Uber Means “Over”

Uber seriously wants its flying taxis to cost less than its road-based service. How much less? More on that in just a bit.

The day after Drive.ai’s big Frisco announcement, Uber showed off its latest “flying cab” concept at the Elevate Conference in Los Angeles. Not a real flying car you can touch, of course, just another artist’s rendering of what that flying car might look like. And writers who cover technology went nuts over this one, spending loads of ink discussing the brilliance of its four stacked rotors and single tail-mounted engine for forward propulsion, while reassuring us that if one rotor fails it will somehow land safely.

Uber then went on to say that these aircraft will fly between 1,000 and 2,000 feet in the air, be battery powered, and operate from sky ports on top of high-rises, where 200 take-offs and landings can happen every hour.

Keep in mind, this aircraft doesn’t exist, nor will Uber try to build one. Instead they will farm that work out to others; Bell Helicopter and Brazil’s Embraer were mentioned in The Verge’s article. But you’ll have to read down to the last few paragraphs before reality is mentioned: An aircraft like this is going to have all sorts of issues with both engineering and regulatory approval.

That’s right. This isn’t like Uber’s street taxis, where they can bowl over local government officials or even some state officials. No; because major metro areas have so many airports and restricted airspace, among other rules and regulations, flying taxis may have a much harder time getting approved because they’ll have to deal with the FAA.

I thought of something that may throw cold water on this idea, though. If people are afraid to purchase an electric car because of a psychological condition called “range anxiety” —the fear that you’ll be far from home when your car’s battery pack discharges completely — why would anyone get into a self- flying taxi that’s, dare it be said, battery powered?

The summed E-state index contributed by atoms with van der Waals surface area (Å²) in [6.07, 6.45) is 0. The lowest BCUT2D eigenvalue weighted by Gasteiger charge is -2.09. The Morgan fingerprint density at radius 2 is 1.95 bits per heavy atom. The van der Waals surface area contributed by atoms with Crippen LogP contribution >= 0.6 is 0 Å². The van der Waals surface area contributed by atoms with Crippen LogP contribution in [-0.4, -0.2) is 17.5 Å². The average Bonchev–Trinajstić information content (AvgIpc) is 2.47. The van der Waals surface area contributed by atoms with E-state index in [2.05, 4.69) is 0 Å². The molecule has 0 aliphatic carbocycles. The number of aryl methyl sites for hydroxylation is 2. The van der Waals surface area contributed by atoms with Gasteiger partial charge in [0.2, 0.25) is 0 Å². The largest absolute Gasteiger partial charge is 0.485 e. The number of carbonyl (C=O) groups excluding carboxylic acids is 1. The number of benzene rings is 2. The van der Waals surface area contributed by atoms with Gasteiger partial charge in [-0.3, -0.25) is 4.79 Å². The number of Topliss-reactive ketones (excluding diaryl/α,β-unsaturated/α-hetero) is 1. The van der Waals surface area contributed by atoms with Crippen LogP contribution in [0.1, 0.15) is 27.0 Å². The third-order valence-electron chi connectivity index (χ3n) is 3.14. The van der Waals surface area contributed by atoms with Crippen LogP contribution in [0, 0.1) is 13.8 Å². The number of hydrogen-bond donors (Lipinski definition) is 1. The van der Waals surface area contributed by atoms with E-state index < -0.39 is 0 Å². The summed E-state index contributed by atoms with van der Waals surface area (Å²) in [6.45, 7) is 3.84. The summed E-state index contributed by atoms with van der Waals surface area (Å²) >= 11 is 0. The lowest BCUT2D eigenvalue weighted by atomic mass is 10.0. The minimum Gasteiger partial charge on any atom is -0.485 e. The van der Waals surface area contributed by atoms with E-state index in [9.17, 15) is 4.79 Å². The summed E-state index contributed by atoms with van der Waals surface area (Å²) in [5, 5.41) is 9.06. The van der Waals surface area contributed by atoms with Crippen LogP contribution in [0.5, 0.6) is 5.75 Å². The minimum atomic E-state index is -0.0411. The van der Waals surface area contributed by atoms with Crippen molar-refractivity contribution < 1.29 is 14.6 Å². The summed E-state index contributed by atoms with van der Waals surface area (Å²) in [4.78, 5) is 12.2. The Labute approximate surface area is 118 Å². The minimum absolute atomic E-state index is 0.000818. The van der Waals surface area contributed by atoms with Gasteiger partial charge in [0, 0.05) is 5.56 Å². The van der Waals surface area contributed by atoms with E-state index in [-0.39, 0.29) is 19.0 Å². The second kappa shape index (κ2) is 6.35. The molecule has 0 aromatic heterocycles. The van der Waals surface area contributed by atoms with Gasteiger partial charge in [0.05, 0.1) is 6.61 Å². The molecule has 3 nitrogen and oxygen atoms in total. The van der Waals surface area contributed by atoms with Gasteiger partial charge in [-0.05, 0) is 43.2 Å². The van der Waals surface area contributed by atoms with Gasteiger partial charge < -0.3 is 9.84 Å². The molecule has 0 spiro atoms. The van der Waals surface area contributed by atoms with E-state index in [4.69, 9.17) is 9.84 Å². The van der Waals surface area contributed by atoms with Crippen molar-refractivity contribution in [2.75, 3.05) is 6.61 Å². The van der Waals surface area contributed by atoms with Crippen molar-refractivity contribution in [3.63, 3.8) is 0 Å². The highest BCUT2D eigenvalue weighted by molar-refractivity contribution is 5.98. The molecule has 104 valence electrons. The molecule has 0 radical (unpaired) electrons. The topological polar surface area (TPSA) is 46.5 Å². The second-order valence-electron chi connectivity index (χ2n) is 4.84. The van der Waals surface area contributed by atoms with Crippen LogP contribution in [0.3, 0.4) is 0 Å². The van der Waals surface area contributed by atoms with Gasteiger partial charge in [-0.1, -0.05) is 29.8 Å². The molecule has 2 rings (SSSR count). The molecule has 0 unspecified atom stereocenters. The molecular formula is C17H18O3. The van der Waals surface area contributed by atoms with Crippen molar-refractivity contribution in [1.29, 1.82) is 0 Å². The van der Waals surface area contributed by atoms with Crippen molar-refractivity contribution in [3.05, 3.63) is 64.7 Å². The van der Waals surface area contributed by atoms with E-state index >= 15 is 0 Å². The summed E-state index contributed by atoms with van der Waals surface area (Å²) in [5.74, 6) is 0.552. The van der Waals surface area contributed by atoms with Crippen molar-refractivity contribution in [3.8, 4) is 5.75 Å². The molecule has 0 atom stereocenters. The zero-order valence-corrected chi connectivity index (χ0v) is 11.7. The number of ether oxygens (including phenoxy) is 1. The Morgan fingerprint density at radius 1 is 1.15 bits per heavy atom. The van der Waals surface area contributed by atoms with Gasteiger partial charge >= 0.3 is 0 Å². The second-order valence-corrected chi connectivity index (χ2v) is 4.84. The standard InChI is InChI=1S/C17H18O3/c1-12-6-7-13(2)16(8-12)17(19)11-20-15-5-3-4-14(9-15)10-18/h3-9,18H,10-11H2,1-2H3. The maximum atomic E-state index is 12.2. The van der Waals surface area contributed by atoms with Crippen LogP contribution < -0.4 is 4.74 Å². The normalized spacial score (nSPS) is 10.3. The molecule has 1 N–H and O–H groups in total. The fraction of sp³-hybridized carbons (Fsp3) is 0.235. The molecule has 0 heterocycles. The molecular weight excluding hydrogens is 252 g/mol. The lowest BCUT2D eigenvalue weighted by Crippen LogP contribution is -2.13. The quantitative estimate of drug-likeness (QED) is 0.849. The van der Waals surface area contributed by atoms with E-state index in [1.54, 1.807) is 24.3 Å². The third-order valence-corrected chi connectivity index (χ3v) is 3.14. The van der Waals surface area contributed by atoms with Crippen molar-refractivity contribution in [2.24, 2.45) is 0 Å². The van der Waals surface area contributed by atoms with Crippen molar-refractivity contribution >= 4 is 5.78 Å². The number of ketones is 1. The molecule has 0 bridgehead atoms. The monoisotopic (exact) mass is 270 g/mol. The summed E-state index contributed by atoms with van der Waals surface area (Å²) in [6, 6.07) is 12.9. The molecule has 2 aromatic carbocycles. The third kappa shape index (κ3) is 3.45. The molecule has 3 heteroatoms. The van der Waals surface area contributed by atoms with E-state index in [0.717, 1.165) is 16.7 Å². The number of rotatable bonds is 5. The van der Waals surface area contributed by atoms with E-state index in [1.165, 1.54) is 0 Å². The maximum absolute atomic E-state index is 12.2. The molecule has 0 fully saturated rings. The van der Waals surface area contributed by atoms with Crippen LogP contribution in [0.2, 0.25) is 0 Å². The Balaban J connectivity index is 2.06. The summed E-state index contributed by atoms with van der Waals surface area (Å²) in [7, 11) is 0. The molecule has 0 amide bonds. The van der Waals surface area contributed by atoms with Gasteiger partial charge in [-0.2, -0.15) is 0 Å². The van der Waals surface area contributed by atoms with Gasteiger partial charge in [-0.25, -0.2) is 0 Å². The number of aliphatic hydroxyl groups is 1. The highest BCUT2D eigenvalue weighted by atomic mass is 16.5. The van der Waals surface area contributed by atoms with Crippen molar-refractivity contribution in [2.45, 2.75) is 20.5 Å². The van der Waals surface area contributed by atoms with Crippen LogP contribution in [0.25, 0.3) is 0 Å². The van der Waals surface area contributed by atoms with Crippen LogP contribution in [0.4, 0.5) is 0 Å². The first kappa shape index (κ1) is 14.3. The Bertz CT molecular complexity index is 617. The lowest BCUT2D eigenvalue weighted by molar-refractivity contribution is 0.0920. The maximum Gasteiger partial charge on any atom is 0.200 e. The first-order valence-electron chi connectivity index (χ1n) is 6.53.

Now, the idea that this will become reality soon (remember, DFW is one of their first test areas and they claim it may happen by 2020) is like saying you don’t understand why dinosaurs aren’t roaming free again because you saw them in the movie Jurassic Park24 years ago. Really: So far, the Uber self-flying taxi is just an artist’s rendering and a computer-generated video, just like the Steven Spielberg movie. Here’s the best part: Tech Crunch claims Uber wants to get the cost of this flying taxi service down to the cost of automobile ownership per mile. The belief is that when this service launches, the cost per passenger mile will be close to $6, but will eventually fall to a mere 40 to 60 cents. At that point, you’ll be able to fly from downtown Fort Worth to downtown Dallas for a mere $22.20. Or, less than half the cost of a regular taxi ride.

Now, there are two critical questions I would have asked at that tech presentation. First, if you, Uber, can’t manage to build a self-driving car with software that both recognizes someone crossing a road and decides it’s best not to run over them, why in the world should anyone trust your company to create self-flying electric taxis they can safely use in just two years?

My second question would be more pointed: Why would an internet taxi company that lost $4.5 billion just in 2017 be working on self-driving cars or self-flying taxis, anyhow? That’s a question that every businessperson should easily understand. Because if your primary business, the one you are best known for and have the most customers using regularly, even with an incredible revenue stream is hemorrhaging money at that rate, you don’t waste a minute or a penny on other ventures. You shut down all of your auxiliary schemes, pipedreams, plans, and even other businesses to save the primary business with the largest revenue stream. That’s Corporate Business 101.

Suspended Reality

Still, it’s technology week, so reality is still officially suspended. So on to the next story: Walmart has split the sheets with Uber over its home grocery delivery service. This experiment in delivering pre-melted ice cream across America started only two years ago, and as recently as March Walmart still claimed Uber would be its partner as it rolled this program out to 40 percent of all Americans. Suddenly, it’s all over.